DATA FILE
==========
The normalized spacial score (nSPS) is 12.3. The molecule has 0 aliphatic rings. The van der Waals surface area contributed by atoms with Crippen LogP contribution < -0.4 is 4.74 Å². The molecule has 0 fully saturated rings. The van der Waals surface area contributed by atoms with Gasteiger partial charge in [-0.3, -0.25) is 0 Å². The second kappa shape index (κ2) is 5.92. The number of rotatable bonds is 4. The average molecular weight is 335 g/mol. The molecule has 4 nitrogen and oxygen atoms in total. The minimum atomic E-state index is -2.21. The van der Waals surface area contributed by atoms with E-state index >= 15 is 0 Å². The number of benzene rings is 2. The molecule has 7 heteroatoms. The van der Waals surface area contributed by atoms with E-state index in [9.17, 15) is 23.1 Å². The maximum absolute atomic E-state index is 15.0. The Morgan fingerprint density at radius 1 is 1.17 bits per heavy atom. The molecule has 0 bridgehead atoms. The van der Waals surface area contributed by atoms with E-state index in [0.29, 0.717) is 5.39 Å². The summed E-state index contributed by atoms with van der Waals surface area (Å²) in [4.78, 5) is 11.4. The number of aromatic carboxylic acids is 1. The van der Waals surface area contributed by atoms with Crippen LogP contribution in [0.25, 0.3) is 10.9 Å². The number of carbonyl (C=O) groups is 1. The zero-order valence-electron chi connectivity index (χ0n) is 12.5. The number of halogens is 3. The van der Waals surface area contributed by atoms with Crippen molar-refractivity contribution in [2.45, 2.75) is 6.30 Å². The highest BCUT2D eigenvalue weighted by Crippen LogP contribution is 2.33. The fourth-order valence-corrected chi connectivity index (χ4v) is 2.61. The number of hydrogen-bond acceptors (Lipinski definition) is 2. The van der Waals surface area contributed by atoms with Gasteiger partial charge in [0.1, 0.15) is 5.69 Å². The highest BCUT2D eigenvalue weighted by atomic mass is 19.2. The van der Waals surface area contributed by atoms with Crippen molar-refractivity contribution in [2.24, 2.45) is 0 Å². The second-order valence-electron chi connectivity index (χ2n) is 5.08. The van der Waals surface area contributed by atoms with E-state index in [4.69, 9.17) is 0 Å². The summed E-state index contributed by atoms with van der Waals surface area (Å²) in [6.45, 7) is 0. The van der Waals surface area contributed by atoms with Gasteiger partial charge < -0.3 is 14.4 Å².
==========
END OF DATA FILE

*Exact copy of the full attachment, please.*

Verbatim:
The normalized spacial score (nSPS) is 12.3. The molecule has 0 aliphatic rings. The van der Waals surface area contributed by atoms with Crippen LogP contribution < -0.4 is 4.74 Å². The molecule has 0 fully saturated rings. The van der Waals surface area contributed by atoms with Gasteiger partial charge in [-0.3, -0.25) is 0 Å². The second kappa shape index (κ2) is 5.92. The number of rotatable bonds is 4. The average molecular weight is 335 g/mol. The molecule has 4 nitrogen and oxygen atoms in total. The minimum atomic E-state index is -2.21. The van der Waals surface area contributed by atoms with E-state index >= 15 is 0 Å². The number of benzene rings is 2. The molecule has 7 heteroatoms. The van der Waals surface area contributed by atoms with E-state index in [9.17, 15) is 23.1 Å². The maximum absolute atomic E-state index is 15.0. The Morgan fingerprint density at radius 1 is 1.17 bits per heavy atom. The molecule has 0 bridgehead atoms. The van der Waals surface area contributed by atoms with E-state index in [0.29, 0.717) is 5.39 Å². The summed E-state index contributed by atoms with van der Waals surface area (Å²) in [4.78, 5) is 11.4. The number of aromatic carboxylic acids is 1. The van der Waals surface area contributed by atoms with Crippen LogP contribution in [0.25, 0.3) is 10.9 Å². The number of carbonyl (C=O) groups is 1. The zero-order valence-electron chi connectivity index (χ0n) is 12.5. The number of halogens is 3. The van der Waals surface area contributed by atoms with Crippen molar-refractivity contribution in [2.45, 2.75) is 6.30 Å². The highest BCUT2D eigenvalue weighted by Crippen LogP contribution is 2.33. The fourth-order valence-corrected chi connectivity index (χ4v) is 2.61. The number of hydrogen-bond acceptors (Lipinski definition) is 2. The van der Waals surface area contributed by atoms with Gasteiger partial charge in [0.1, 0.15) is 5.69 Å². The highest BCUT2D eigenvalue weighted by atomic mass is 19.2. The van der Waals surface area contributed by atoms with Crippen molar-refractivity contribution in [2.24, 2.45) is 0 Å². The second-order valence-electron chi connectivity index (χ2n) is 5.08. The van der Waals surface area contributed by atoms with E-state index in [4.69, 9.17) is 0 Å². The summed E-state index contributed by atoms with van der Waals surface area (Å²) in [6.45, 7) is 0. The van der Waals surface area contributed by atoms with Gasteiger partial charge < -0.3 is 14.4 Å².